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UBC Theses and Dissertations

Understanding parapatric range limits in the long-toed salamander, Ambystoma macrodactylum Lee-Yaw, Julie Anne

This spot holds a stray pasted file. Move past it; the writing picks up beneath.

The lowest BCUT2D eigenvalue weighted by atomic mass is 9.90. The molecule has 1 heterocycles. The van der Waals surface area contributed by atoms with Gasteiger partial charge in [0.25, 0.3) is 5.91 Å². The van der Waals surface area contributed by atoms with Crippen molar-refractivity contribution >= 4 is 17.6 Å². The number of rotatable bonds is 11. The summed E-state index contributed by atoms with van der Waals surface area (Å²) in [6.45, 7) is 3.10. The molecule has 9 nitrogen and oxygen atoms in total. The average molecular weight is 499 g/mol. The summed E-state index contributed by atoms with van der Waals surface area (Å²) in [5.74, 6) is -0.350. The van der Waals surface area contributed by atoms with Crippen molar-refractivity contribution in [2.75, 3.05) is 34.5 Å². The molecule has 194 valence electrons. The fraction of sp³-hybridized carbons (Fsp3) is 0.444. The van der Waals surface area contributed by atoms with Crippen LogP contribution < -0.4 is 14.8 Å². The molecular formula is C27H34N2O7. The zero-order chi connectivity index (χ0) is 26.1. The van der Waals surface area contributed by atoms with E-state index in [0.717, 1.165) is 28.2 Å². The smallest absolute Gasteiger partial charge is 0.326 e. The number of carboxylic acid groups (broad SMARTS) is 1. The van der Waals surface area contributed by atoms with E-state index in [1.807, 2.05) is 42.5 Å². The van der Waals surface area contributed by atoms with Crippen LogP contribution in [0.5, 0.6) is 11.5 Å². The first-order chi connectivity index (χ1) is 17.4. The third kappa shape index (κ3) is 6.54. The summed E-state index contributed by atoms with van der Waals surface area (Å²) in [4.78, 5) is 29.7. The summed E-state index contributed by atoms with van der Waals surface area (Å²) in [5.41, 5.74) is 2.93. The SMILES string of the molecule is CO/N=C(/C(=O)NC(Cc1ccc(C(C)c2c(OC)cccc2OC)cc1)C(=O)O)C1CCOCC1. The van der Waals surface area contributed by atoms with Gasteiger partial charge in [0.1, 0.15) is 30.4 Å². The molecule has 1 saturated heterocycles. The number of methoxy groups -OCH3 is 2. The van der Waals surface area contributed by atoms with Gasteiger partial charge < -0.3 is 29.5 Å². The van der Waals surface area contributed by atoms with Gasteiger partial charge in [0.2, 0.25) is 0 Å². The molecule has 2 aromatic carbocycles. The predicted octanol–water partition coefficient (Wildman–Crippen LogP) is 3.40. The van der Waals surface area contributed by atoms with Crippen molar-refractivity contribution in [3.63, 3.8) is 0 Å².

Understanding geographic range limits is an outstanding challenge in evolutionary ecology. My goal was to characterize and evaluate factors contributing to parapatric borders in the long-toed salamander (Ambystoma macrodactylum). Using amplified fragment length polymorphism and mitochondrial data, I tested whether currently-recognized subspecies of long-toed salamander are distinct evolutionary units. My results demonstrate that the long-toed salamander consists of at least four divergent lineages. Discordance between these lineages and current subspecies designations, as well as evidence for a cryptic lineage, emphasize the need to reevaluate existing taxonomy prior to conducting studies of species’ range limits. To further understand the distribution of diversity in this system, I explored the role of climate in shaping lineage boundaries. Using spatial data and ecological niche modeling, I asked whether the boundaries between lineages reflect the limits of their respective climatic niches. My results suggest that the different long-toed salamander lineages are ecologically similar and that suitable climatic space for each lineage exists well-beyond shared borders. Although some contact zones coincide with areas where the average climatic suitability for both lineages is low, sites that are highly suitable for each lineage can be found within these regions in all cases. Thus climatic barriers alone are unlikely driving range limits in this system. I next examined the role of hybridization in shaping range limits. I characterized fine-scale patterns of genetic structure in a contact zone between two long-toed salamander lineages. To determine whether there is evidence of hybrid dysfunction, I assayed adult feeding performance in the laboratory. I observed reduced feeding performance in populations coinciding with the extent of mitochondrial introgression but not in populations that are more admixed. These results may be relevant for understanding the limits of introgression for some genes, but not all. Thus the study of range limits in the context of hybrid zones may require consideration of factors governing differential rates of introgression across the genome. This dissertation demonstrates the use of multiple lines of investigation to narrow down the most relevant hypotheses for parapatric range limits and highlights the potential for several factors to ultimately be shaping species’ range limits.

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